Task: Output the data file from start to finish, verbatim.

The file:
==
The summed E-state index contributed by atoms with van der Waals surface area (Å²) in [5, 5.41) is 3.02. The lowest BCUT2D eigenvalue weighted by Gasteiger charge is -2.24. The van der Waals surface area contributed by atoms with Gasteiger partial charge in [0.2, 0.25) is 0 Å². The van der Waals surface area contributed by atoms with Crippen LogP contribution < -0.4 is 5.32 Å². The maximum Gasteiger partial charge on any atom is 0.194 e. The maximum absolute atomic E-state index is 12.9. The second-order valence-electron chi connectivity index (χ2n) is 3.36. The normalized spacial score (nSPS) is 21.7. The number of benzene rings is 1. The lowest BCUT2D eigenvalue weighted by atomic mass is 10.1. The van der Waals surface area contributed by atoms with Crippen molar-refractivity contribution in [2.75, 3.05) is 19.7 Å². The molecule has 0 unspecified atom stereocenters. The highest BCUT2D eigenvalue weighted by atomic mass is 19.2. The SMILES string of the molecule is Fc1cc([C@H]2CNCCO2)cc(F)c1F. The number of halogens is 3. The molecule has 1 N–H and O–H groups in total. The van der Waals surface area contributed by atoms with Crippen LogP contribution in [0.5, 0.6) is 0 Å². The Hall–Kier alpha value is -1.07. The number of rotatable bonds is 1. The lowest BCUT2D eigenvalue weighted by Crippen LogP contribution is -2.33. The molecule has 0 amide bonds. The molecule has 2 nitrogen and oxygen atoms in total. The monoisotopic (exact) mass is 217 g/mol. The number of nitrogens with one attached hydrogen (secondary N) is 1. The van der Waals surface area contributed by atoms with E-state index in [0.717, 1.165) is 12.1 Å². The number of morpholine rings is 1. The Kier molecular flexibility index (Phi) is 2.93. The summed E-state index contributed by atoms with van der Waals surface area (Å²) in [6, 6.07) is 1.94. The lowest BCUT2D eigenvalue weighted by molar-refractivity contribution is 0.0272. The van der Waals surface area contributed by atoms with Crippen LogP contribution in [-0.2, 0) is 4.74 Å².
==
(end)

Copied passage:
The summed E-state index contributed by atoms with van der Waals surface area (Å²) in [5, 5.41) is 3.02. The lowest BCUT2D eigenvalue weighted by Gasteiger charge is -2.24. The van der Waals surface area contributed by atoms with Gasteiger partial charge in [0.2, 0.25) is 0 Å². The van der Waals surface area contributed by atoms with Crippen LogP contribution < -0.4 is 5.32 Å². The maximum Gasteiger partial charge on any atom is 0.194 e. The maximum absolute atomic E-state index is 12.9. The second-order valence-electron chi connectivity index (χ2n) is 3.36. The normalized spacial score (nSPS) is 21.7. The number of benzene rings is 1. The lowest BCUT2D eigenvalue weighted by atomic mass is 10.1. The van der Waals surface area contributed by atoms with Crippen molar-refractivity contribution in [2.75, 3.05) is 19.7 Å². The molecule has 0 unspecified atom stereocenters. The highest BCUT2D eigenvalue weighted by atomic mass is 19.2. The SMILES string of the molecule is Fc1cc([C@H]2CNCCO2)cc(F)c1F. The number of halogens is 3. The molecule has 1 N–H and O–H groups in total. The van der Waals surface area contributed by atoms with Crippen LogP contribution in [0.5, 0.6) is 0 Å². The Hall–Kier alpha value is -1.07. The number of rotatable bonds is 1. The lowest BCUT2D eigenvalue weighted by Crippen LogP contribution is -2.33. The molecule has 0 amide bonds. The molecule has 2 nitrogen and oxygen atoms in total. The monoisotopic (exact) mass is 217 g/mol. The number of nitrogens with one attached hydrogen (secondary N) is 1. The van der Waals surface area contributed by atoms with E-state index in [0.717, 1.165) is 12.1 Å². The number of morpholine rings is 1. The Kier molecular flexibility index (Phi) is 2.93. The summed E-state index contributed by atoms with van der Waals surface area (Å²) in [6, 6.07) is 1.94. The lowest BCUT2D eigenvalue weighted by molar-refractivity contribution is 0.0272. The van der Waals surface area contributed by atoms with Crippen LogP contribution in [-0.2, 0) is 4.74 Å².